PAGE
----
WASHINGTON — Four U.S. Catholic publications with a broad range of audiences have come together in a joint editorial citing Church leaders in calling for an end to the death penalty in the United States.
“Capital punishment must end,” stated a March 5 editorial by America magazine, the National Catholic Register, the National Catholic Reporter and Our Sunday Visitor.
The death penalty is both “abhorrent and unnecessary,” the publications said, arguing that the practice of capital punishment drains resources in court battles that would be “better deployed in preventing crime in the first place and working toward restorative justice for those who commit less heinous crimes.”
The joint editorial comes a month before the U.S. Supreme Court will hear arguments in a case challenging lethal-injection protocol as cruel and unusual punishment. Last year saw a string of botched executions: Inmates in at least three different states were observed gasping for breath, choking, convulsing and clenching their fists. In one case, an inmate took nearly two hours to die. In another, an inmate died of a massive heart attack half an hour after the lethal injection.
In their editorial, the Catholic publications highlighted the words of Church leaders in opposition to the death penalty. They pointed to St. John Paul II’s 1997 addition to the Catechism, which teaches that cases where the death penalty is necessary “are very rare, if not practically nonexistent,” as well as Pope Francis’ exhortation last year for Catholics “to fight … for the abolition of the death penalty.”
Within the U.S., the editorial also referenced the words of numerous bishops against the use of the death penalty in recent decades. Archbishop Paul Coakley of Oklahoma City called for a re-examination of the death penalty after a botched execution in his state last year. Last month, Philadelphia Archbishop Charles Chaput reiterated his repeated statements on the subject, saying, “When we take a guilty person’s life, we only add to the violence in an already violent culture, and we demean our own dignity in the process.”
Earlier this year, Miami Archbishop Thomas Wenski, who chairs the U.S. bishops’ Committee on Domestic Justice and Human Development, stressed that “the use of the death penalty devalues human life and diminishes respect for human dignity.”
Boston Cardinal Sean O’Malley, head of the bishops’ pro-life committee, echoed these words, emphasizing that society can protect itself in other ways than the death penalty, adding that “institutionalized practices of violence against any person erode reverence for the sanctity of every human life.”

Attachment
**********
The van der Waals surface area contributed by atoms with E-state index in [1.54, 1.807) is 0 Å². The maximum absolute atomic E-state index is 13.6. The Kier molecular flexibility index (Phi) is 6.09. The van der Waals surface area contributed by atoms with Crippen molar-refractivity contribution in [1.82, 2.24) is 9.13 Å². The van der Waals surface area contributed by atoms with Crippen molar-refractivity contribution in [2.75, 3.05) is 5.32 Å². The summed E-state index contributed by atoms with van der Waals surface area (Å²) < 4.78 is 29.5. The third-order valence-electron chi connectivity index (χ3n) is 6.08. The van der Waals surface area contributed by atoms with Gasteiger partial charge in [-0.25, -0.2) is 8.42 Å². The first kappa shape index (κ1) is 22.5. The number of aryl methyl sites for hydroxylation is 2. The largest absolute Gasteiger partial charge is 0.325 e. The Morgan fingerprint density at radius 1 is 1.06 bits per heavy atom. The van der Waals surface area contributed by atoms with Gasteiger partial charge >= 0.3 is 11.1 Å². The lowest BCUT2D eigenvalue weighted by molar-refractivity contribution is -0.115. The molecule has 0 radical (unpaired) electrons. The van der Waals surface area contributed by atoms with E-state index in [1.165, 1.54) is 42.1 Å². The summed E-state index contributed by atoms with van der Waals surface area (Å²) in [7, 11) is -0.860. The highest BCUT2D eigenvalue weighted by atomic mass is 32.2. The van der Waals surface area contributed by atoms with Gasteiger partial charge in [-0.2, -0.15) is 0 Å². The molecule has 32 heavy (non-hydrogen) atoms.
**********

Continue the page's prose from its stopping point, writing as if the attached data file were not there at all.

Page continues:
“We, the editors of four Catholic journals … urge the readers of our diverse publications and the whole U.S. Catholic community and all people of faith to stand with us and say, ‘Capital punishment must end,’” said the publications.
Addressing the claim that the death penalty brings closure to the families of victims, the editorial pointed to the words of a Mercy Sister, whose order holds an annual service for Families and Friends of Murder Victims. The sister said that the mothers who attend the event never ask for the death penalty because they say that they do not want another family to suffer what they have suffered.
Jeanette De Melo, editor in chief of the Register, explained the joint editorial as an effort to embrace the gospel of life proclaimed by St. John Paul II and his successors.
“While we recognize that the Church has allowed for the legitimate use of the death penalty for society’s self-defense, we find that it’s harder and harder to argue that a particular act of capital punishment is circumstantially necessary today in contemporary America,” she said.
“Unity among Catholics in defense of life can send a powerful message. Euthanasia, abortion, war and capital punishment differ in moral weight, but they all threaten human dignity, and we must work to end them,” she said, adding that “we look forward to the day we can stand in unity with the other Catholic publications on each of these life issues.”
“The readerships of our various publications represent a wide spectrum of views on the Catholic Church,” said National Catholic Reporter editor Dennis Coday. “That we can forge a joint statement in opposition to the death penalty is a testament to the lasting solidarity Catholics show on all issues that touch on the sanctity of life.”
The editorial noted that Florida, Ohio and Pennsylvania have all put a temporary halt to the death penalty.
Noting the importance of the Supreme Court decision expected this summer, the four publications voiced their hope that the ruling will expand this moratorium to become a broader ban.
“We join our bishops in hoping the court will reach the conclusion that it is time for our nation to embody its commitment to the right to life by abolishing the death penalty once and for all.”